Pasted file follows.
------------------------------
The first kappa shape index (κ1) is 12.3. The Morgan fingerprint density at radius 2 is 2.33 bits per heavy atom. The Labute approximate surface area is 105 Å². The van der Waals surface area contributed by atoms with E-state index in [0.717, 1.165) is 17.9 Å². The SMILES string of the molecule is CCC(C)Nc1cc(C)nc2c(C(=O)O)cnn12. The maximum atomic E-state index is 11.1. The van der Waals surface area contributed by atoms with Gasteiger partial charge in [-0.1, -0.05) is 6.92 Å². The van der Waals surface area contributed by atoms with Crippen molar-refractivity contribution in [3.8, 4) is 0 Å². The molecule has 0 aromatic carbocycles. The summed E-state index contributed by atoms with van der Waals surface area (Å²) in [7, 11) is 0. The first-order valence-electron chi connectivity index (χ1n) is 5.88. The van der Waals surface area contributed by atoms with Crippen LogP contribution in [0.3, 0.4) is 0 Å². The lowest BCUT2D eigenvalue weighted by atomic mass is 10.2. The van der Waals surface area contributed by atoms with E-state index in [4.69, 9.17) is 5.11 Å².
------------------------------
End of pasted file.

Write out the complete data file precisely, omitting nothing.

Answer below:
The first kappa shape index (κ1) is 12.3. The Morgan fingerprint density at radius 2 is 2.33 bits per heavy atom. The Labute approximate surface area is 105 Å². The van der Waals surface area contributed by atoms with E-state index in [0.717, 1.165) is 17.9 Å². The SMILES string of the molecule is CCC(C)Nc1cc(C)nc2c(C(=O)O)cnn12. The maximum atomic E-state index is 11.1. The van der Waals surface area contributed by atoms with Gasteiger partial charge in [-0.1, -0.05) is 6.92 Å². The van der Waals surface area contributed by atoms with Crippen molar-refractivity contribution in [3.8, 4) is 0 Å². The molecule has 0 aromatic carbocycles. The summed E-state index contributed by atoms with van der Waals surface area (Å²) in [7, 11) is 0. The first-order valence-electron chi connectivity index (χ1n) is 5.88. The van der Waals surface area contributed by atoms with Crippen LogP contribution in [0.3, 0.4) is 0 Å². The lowest BCUT2D eigenvalue weighted by atomic mass is 10.2. The van der Waals surface area contributed by atoms with E-state index in [4.69, 9.17) is 5.11 Å².